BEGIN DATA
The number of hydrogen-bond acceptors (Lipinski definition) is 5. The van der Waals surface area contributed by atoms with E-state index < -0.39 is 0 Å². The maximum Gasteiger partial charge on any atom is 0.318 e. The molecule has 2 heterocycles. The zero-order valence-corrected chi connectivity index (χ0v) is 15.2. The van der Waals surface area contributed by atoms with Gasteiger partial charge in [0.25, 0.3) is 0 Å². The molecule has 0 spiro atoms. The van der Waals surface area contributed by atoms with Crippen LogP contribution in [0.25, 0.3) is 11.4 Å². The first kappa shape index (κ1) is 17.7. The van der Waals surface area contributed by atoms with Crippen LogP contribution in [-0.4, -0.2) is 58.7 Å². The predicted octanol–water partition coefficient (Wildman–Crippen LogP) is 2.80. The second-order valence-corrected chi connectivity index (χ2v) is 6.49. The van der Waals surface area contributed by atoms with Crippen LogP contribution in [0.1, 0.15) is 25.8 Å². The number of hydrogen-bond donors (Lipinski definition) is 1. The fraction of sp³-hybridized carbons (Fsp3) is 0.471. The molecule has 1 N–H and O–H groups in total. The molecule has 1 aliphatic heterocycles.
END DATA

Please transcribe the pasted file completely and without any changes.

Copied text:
The number of hydrogen-bond acceptors (Lipinski definition) is 5. The van der Waals surface area contributed by atoms with E-state index < -0.39 is 0 Å². The maximum Gasteiger partial charge on any atom is 0.318 e. The molecule has 2 heterocycles. The zero-order valence-corrected chi connectivity index (χ0v) is 15.2. The van der Waals surface area contributed by atoms with Gasteiger partial charge in [0.25, 0.3) is 0 Å². The molecule has 0 spiro atoms. The van der Waals surface area contributed by atoms with Crippen LogP contribution in [0.25, 0.3) is 11.4 Å². The first kappa shape index (κ1) is 17.7. The van der Waals surface area contributed by atoms with Crippen LogP contribution in [-0.4, -0.2) is 58.7 Å². The predicted octanol–water partition coefficient (Wildman–Crippen LogP) is 2.80. The second-order valence-corrected chi connectivity index (χ2v) is 6.49. The van der Waals surface area contributed by atoms with Crippen LogP contribution in [0.1, 0.15) is 25.8 Å². The number of hydrogen-bond donors (Lipinski definition) is 1. The fraction of sp³-hybridized carbons (Fsp3) is 0.471. The molecule has 1 N–H and O–H groups in total. The molecule has 1 aliphatic heterocycles.